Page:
An Uninterrupted Life
Meet the 87-year-old bassist who just made symphony history.
by Geoff Edgers
© 2016, THE WASHINTON POST
ATLANTA—On a Monday, Jane Little got her weekly chemo shot. That Thursday, she gulped down five green steroid pills and reported to Symphony Hall to fight her way back to the stage. And that she did, all 98 pounds of her, stroking a D chord at 8:04 p.m. to make her comeback official. The Atlanta Symphony bassist now held the world record for longest tenure with an orchestra.
“Seventy-one years ago,” Mrs. Little sighed during intermission, overcome by emotion after a five-minute-long standing ovation. “It’s hard to remember when I wasn’t here.”
She was 16 and wearing a pastel evening gown when she made her debut on Feb. 4, 1945. That same Sunday, a long way from Atlanta, Franklin Delano Roosevelt, Joseph Stalin and Winston Churchill gathered to start the Yalta Conference.
Guinness does not list an official record for longest orchestra tenure, though that will change when the ASO sends documentation to have her feat registered. The unofficial record had been held by Frances Darger, a violinist in the Utah Symphony who retired in 2012 after 70 years. Just over a handful of musicians played more than a half century, including New York Philharmonic clarinetist Stanley Drucker (60), Boston Symphony Orchestra violinist Rolland Tapley (58) and San Francisco Symphony flutist Paul Renzi (52).
“I’d thumb through the Guinness book and say, ‘Wouldn’t it be neat?’ ”
Mrs. Little’s quest is even more remarkable when you consider that she plays an instrument more than a foot taller than she is.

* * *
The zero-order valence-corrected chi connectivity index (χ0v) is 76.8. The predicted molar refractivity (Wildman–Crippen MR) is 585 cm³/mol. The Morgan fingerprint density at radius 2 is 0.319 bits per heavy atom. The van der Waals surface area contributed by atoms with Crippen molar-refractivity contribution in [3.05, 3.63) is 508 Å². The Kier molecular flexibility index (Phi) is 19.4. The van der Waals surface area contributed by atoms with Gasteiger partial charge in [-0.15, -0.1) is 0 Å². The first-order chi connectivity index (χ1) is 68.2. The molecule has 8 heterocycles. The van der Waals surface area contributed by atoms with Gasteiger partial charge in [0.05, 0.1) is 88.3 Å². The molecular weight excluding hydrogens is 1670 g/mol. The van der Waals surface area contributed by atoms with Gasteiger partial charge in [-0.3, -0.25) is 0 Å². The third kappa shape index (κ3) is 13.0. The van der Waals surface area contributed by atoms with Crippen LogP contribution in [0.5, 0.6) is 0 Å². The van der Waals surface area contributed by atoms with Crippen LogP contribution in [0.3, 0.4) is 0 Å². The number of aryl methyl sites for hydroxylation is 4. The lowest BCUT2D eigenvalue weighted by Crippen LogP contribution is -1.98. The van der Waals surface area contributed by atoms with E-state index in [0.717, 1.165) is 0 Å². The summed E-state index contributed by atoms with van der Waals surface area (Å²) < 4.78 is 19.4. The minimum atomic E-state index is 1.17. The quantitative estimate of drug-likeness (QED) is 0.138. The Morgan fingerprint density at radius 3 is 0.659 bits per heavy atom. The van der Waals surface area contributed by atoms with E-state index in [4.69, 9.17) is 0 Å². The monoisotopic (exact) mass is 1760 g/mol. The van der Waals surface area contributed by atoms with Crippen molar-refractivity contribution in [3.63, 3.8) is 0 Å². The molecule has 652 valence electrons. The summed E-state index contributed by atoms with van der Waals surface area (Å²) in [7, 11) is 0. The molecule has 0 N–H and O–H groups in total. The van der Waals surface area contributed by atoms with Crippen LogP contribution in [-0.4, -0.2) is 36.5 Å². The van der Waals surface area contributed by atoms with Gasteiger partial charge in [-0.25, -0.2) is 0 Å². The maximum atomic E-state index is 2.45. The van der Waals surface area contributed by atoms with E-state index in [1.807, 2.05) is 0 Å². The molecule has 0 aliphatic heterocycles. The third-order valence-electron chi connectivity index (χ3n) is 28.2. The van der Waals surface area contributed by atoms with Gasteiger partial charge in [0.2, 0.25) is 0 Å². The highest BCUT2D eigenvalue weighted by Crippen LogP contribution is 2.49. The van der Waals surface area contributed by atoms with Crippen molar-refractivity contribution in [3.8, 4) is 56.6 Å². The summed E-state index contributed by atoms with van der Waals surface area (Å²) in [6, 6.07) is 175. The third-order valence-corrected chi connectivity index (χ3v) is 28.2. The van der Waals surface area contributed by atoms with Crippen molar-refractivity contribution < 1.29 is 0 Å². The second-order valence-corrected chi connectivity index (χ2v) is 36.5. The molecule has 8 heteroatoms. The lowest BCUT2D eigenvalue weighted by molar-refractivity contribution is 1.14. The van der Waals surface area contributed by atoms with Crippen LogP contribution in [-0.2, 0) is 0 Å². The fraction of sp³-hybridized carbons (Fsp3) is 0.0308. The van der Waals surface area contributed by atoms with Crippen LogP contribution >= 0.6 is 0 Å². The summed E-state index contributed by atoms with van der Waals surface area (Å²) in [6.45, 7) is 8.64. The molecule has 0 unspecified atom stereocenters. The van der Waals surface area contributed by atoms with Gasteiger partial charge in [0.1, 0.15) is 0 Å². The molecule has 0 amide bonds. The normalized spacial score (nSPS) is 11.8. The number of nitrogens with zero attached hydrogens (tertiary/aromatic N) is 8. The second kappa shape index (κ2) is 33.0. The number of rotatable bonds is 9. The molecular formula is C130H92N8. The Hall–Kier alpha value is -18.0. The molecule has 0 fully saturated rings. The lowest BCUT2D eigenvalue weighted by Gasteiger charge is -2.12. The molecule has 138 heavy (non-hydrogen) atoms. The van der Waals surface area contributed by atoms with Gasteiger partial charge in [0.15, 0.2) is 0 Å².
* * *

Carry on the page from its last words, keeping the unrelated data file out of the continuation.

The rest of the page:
“It’s just mind-boggling,” says Timothy Cobb, the principal bassist with the New York Philharmonic. “It takes a tremendous amount of physical power, frankly, and just brute force to play in a big orchestra. I have had friends who have made it into their 70s but to be pumping it out in the orchestra is really something.”
Persevering through the pain.
Jane Little grew up in Atlanta during the Depression, her family too poor to afford a piano. But she loved music and was encouraged to try bass because, simply put, the orchestra at the Atlanta Girls High School didn’t need her to play clarinet, her first choice. She made her debut in 1945 with the Atlanta Youth Symphony, which became the Atlanta Symphony Orchestra in 1947.
Over the decades, Mrs. Little has had her ups—performances with Igor Stravinsky and Arthur Rubinstein— and downs, none of them harder than the 2002 death of her husband, Warren Little, a longtime ASO flutist.
Mrs. Little has also had a number of physical setbacks. She currently has multiple myeloma, a cancer that’s being managed with chemotherapy and pills. She’s broken her shoulder, elbow and pelvis over the years. Then, last August, Mrs. Little was scrambling out the door to meet a friend for dinner. She slipped and fell and, despite muscling her way through an evening out, woke up the next morning unable to get out of bed. Mrs. Little had to call an ambulance. She had cracked a vertebra.
The pain is still there.
“It takes so much, to push those metal strings down against the fingerboard,” says Mrs. Little. “When I first started practicing two months ago, I could only practice for two minutes because it hurt so bad.”
So this week, she asked her doctor if she could take her steroid pills on Thursday, before the concert, instead of over the weekend, as is typical. He told her to go ahead.
Truth is, Mrs. Little plans to retire after this season. She’s got a house in the North Carolina mountains and wants to spend more time there. It also feels like time.
But Mrs. Little always kept Darger’s record in mind.
“I’d thumb through the Guinness book and say, ‘Wouldn’t it be neat?’ A lot of people do crazy things like sitting on a flagpole for three days. I just kept on. It was just me and the lady in Utah. So finally, I said, ‘I’m going to do this.’ ”